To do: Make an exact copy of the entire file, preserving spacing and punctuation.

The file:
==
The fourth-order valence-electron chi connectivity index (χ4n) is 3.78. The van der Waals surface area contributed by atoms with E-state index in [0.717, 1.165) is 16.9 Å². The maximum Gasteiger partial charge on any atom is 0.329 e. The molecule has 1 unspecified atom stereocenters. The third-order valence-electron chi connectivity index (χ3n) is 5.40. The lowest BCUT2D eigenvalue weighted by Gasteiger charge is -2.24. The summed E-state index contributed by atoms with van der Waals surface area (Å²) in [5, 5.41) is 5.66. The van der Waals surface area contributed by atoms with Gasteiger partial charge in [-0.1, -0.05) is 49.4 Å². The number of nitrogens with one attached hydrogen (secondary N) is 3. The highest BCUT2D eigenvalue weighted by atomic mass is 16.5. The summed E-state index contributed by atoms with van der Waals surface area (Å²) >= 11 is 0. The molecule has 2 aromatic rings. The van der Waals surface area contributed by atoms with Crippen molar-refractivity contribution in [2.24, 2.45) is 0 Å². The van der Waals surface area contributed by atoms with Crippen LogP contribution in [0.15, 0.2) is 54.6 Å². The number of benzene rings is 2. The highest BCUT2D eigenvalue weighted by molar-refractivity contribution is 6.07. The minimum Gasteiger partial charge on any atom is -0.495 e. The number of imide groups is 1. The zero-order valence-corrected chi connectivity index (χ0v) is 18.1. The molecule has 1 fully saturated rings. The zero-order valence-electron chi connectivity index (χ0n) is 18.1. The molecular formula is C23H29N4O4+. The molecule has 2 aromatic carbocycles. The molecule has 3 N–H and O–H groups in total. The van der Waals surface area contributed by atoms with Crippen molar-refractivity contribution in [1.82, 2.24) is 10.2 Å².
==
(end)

The fourth-order valence-electron chi connectivity index (χ4n) is 3.78. The van der Waals surface area contributed by atoms with E-state index in [0.717, 1.165) is 16.9 Å². The maximum Gasteiger partial charge on any atom is 0.329 e. The molecule has 1 unspecified atom stereocenters. The third-order valence-electron chi connectivity index (χ3n) is 5.40. The lowest BCUT2D eigenvalue weighted by Gasteiger charge is -2.24. The summed E-state index contributed by atoms with van der Waals surface area (Å²) in [5, 5.41) is 5.66. The van der Waals surface area contributed by atoms with Gasteiger partial charge in [-0.1, -0.05) is 49.4 Å². The number of nitrogens with one attached hydrogen (secondary N) is 3. The highest BCUT2D eigenvalue weighted by atomic mass is 16.5. The summed E-state index contributed by atoms with van der Waals surface area (Å²) >= 11 is 0. The molecule has 2 aromatic rings. The van der Waals surface area contributed by atoms with Crippen molar-refractivity contribution in [2.24, 2.45) is 0 Å². The van der Waals surface area contributed by atoms with Crippen LogP contribution in [0.15, 0.2) is 54.6 Å². The number of benzene rings is 2. The highest BCUT2D eigenvalue weighted by molar-refractivity contribution is 6.07. The minimum Gasteiger partial charge on any atom is -0.495 e. The number of imide groups is 1. The zero-order valence-corrected chi connectivity index (χ0v) is 18.1. The molecule has 1 fully saturated rings. The zero-order valence-electron chi connectivity index (χ0n) is 18.1. The molecular formula is C23H29N4O4+. The molecule has 2 aromatic carbocycles. The molecule has 3 N–H and O–H groups in total. The van der Waals surface area contributed by atoms with Crippen molar-refractivity contribution in [1.82, 2.24) is 10.2 Å².